Food & Drink

After the Grapes Are Picked: Winter Winemaking Roles

You can hold the title of winemaker, but the role is going to ask much more of you than just making wine. The winter months technically make up the offseason, falling after the hectic harvest stretch. Yet, there’s plenty to do, in vineyard rows, quiet cellars, or on the road with business cards at the ready.

Brad Ford makes wine for Illahe Vineyards in Dallas, Oregon. The Willamette Valley label has become admired for its expressive wines, which range from Pinot Noir and Pinot Gris to Grüner Veltliner and a Rosé of Tempranillo. Ford’s known during crush to man a custom bike pump, which can maneuver wine around without the aid of the electrical grid. He’s also becoming an off-season enthusiast.

“Winter is rapidly becoming my favorite season out here,” he says, acknowledging that it’s not always easy given the dark and chilly days. “It’s exciting to have a new year with all of its potential to think about.”

One of his favorite tasks is pruning in the vineyard, which Ford equates to bonsai. “We’re shaping the plant both for production and shape,” he says. “Cane pruning is more difficult than other types and still isn’t automated. It requires years of experience to make the correct cuts. After twenty years, we’re beginning to see beautiful, gnarly heads forming on our Pinot plants.”

At the winery, it’s a quiet time for simpler tasks, reflection, and dreams about the future. Many of the wines are finishing malolactic fermentation and those in the barrel need to be topped routinely to prevent oxidation. “Aside from that, we’ll be spending some time bottling the 2018 wine and racking,” Ford adds.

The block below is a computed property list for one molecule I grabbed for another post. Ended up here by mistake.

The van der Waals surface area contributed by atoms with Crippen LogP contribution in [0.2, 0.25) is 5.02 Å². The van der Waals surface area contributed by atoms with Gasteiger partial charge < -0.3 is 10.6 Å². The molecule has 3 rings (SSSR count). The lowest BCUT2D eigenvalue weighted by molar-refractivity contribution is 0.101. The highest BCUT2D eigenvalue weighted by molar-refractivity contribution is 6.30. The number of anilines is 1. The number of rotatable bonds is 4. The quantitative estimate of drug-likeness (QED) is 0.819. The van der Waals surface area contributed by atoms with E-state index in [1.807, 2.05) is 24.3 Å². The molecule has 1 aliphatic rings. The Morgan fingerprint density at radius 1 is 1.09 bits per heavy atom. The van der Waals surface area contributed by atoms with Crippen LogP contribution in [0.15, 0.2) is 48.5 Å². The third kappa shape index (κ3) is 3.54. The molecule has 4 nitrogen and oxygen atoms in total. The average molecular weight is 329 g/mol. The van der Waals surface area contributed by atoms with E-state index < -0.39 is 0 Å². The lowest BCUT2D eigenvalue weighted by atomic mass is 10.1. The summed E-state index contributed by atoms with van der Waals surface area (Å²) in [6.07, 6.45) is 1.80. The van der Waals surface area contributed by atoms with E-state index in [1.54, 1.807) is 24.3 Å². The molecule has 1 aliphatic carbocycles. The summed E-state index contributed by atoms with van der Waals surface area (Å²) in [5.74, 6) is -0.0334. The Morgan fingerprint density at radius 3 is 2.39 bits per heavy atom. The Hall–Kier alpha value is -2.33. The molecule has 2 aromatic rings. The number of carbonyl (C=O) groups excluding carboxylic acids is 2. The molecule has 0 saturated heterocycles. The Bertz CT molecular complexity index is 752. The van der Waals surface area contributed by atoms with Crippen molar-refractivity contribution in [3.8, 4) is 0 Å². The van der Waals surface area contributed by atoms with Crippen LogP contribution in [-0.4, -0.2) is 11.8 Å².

This time of year, winemakers are also in high demand to help curate seasonal dinners. Bountiful meals built around winter fare like shellfish or truffles are paired up with complementary wines and the very person responsible for making them. Better still, a lot of these feasts are held in cozy cellars, with vats and barrels in the background.

With the most recent vintage put to bed in barrel or tank, winemakers have time to think about the next growing season. This is prime time for meetings with the vineyard crew to chat about crop estimates for the coming year and any new viticultural approaches worth experimenting with in the spring.

Sometimes, a producer will elect to graft a different type of variety onto pre-existing rootstock, to keep up with an in-fashion variety (like Gamay Noir) or just to try something different. Or, they’ll consider ways they can be more biodynamic in the vineyard, via composting or the application of natural treatments. As Ford said, the entire year lies ahead and that’s particularly the case for the winemaker, who tends to think and operate in terms of vintages.

If you follow any winemakers on social media, you know that this is also one of only a few stretches in the year when they can think about vacation. Some will flee for warmer climes to enjoy drinks that don’t remind them of work. The most dedicated of the bunch will combine work and play, traveling to wine-centric destinations like the Loire Valley, Okanagan, or Austria to learn a few new tricks of the trade.

But the best part about winter and wine country might be reserved for the consumer, who can savor relatively quiet tasting rooms — sometimes in the delightful company of the rejuvenated winemaker.

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